September 13th, 2013
11:15 AM ET
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For more than a decade, Robin Emmons felt helpless as her older brother lived on the streets, eating out of garbage cans.

She tried repeatedly to get him help for his mental illness, but authorities told her there was nothing they could do.

After he was arrested in 2008 for damaging someone's car during a schizophrenic outburst, she was finally able to become his legal guardian and get him into a halfway house with psychiatric services.

But as she watched his mental health improve, she noticed his physical health getting worse.

"I learned that he was becoming borderline diabetic," she said. "He wasn't like that even when he was homeless."

She investigated and found out that the nonprofit facility was mainly feeding him packaged and canned foods because it couldn't afford fresh fruits and vegetables.

"I had a small garden, so I thought, 'Well, I'll just put in some extra rows,' " Emmons said. "I began making weekly deliveries of whatever was coming up."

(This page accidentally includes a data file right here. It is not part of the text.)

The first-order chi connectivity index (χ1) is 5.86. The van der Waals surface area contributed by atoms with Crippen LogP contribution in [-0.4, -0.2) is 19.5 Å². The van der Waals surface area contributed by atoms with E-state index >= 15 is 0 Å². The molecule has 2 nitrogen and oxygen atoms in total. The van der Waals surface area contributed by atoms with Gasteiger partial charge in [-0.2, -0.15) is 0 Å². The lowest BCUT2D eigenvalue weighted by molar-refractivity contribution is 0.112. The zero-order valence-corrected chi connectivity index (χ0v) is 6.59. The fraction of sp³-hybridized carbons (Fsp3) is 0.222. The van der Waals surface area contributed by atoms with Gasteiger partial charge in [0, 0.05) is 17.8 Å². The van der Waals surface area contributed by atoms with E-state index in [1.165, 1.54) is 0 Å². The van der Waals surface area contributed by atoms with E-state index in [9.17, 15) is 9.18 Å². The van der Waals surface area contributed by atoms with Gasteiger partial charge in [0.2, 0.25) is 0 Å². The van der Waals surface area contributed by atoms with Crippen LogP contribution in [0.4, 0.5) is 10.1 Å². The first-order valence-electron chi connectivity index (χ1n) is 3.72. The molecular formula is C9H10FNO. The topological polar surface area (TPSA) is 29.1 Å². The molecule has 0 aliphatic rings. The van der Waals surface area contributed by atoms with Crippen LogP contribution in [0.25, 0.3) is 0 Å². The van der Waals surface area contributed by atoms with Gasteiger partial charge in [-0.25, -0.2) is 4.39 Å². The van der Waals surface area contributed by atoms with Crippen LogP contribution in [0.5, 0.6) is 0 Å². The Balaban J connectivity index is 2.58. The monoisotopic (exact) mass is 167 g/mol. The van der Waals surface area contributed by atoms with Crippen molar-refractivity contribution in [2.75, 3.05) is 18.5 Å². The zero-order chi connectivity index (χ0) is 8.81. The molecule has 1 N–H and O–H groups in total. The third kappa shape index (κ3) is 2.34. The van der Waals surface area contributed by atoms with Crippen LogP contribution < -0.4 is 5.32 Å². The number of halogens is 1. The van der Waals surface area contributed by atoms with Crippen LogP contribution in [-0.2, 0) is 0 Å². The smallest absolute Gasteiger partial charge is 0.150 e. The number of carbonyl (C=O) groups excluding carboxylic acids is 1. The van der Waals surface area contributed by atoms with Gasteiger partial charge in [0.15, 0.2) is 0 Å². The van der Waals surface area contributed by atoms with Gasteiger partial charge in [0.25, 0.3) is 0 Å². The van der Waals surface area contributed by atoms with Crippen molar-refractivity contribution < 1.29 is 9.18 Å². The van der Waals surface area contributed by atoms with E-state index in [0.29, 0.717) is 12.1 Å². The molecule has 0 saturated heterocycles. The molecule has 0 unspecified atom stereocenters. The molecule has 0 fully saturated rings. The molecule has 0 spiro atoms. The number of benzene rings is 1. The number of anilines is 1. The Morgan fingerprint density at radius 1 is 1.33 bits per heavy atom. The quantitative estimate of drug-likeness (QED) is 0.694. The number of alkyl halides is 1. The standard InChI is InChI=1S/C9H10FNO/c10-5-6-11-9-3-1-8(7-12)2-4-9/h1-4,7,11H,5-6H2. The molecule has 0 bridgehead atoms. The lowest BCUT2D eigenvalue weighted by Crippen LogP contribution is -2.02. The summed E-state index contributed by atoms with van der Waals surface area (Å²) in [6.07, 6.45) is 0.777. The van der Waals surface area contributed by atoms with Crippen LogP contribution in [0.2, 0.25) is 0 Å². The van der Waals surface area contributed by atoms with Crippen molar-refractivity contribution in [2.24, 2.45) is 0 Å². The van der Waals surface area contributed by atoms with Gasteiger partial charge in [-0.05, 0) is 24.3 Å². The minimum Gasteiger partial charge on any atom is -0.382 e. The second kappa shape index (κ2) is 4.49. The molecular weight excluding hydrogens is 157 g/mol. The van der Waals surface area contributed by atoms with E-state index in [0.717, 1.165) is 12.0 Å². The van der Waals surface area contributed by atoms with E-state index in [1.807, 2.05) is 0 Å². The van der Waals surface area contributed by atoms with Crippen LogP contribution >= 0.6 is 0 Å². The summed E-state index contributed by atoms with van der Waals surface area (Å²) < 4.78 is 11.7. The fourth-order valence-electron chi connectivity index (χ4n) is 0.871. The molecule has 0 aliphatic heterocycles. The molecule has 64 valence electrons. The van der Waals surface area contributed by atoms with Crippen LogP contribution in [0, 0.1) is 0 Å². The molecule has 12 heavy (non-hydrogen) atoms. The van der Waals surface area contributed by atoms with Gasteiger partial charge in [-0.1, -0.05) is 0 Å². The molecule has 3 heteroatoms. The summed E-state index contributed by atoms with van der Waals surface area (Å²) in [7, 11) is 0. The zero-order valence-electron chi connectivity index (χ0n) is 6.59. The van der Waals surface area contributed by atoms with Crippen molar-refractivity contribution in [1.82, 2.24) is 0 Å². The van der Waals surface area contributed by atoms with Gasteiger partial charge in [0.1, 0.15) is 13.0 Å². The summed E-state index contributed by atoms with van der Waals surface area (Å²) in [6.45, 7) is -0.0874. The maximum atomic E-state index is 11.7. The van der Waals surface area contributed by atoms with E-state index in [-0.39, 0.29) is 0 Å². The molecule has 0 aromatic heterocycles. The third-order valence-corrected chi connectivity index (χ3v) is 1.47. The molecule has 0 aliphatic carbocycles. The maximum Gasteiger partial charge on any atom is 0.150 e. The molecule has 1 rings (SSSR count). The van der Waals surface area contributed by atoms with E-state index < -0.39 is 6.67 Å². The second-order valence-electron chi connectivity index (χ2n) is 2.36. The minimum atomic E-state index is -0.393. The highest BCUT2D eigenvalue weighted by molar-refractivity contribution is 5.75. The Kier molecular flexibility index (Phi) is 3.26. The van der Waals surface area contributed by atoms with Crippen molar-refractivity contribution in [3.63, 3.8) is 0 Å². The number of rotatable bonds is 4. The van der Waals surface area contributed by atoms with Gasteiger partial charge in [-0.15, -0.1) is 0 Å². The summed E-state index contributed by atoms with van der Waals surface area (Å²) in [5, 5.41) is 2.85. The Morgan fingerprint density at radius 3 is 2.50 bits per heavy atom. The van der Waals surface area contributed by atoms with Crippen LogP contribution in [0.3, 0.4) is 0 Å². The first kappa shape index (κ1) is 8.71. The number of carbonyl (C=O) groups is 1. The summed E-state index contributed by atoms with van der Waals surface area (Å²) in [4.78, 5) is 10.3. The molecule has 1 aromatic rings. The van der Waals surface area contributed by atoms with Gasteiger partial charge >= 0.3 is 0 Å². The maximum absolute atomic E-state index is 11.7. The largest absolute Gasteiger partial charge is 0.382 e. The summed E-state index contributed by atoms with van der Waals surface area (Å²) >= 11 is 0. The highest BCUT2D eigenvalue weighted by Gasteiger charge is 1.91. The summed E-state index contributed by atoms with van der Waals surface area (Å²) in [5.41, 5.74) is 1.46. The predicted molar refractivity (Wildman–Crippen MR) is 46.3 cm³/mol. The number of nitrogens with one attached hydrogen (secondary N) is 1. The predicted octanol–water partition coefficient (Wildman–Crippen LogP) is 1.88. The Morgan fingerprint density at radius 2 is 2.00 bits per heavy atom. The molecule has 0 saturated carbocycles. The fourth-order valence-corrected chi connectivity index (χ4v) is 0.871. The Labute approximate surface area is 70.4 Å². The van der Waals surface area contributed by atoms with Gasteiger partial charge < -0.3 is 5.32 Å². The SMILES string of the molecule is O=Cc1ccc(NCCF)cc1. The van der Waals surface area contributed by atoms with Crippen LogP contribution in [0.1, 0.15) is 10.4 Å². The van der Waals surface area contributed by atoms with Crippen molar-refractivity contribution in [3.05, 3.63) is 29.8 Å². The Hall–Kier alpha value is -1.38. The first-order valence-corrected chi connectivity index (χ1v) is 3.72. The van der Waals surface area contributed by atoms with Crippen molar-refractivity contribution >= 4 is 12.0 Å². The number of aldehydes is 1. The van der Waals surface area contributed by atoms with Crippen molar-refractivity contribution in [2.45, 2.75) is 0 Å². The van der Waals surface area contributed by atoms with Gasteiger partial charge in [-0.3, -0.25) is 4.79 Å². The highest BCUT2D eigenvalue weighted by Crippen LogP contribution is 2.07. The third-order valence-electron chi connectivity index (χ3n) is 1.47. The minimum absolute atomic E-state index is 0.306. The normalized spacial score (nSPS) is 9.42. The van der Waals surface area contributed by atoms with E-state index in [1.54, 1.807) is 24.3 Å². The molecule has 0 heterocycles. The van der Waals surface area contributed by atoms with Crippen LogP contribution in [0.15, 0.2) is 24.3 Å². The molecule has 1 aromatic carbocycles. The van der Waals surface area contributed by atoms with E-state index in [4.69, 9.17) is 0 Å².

She soon realized, however, that the problem extended well beyond her brother's transitional home. While farmers markets were springing up across the city, she noticed that low-income and working-class neighborhoods had few grocery stores or places to buy fresh produce.

Read - Creating an oasis in a Southern 'food desert'

More on food deserts:

"Making groceries" in a New Orleans food desert
The food desert in your own backyard
Class warfare in the grocery aisle
The Capital’s food deserts
Michelle Obama seeks to stamp out food deserts with the help of some grocery giants

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Filed under: Food Deserts • Gardening • Human Rights • Hunger • Urban Gardening


soundoff (2 Responses)
  1. cilverleaf

    I love that!! I think we should have more community gardens, the organic isles are always very slim to none, what a beautiful woman..

    September 24, 2013 at 12:54 am |
  2. JellyBean

    She is simply incredible.

    September 19, 2013 at 7:38 am |
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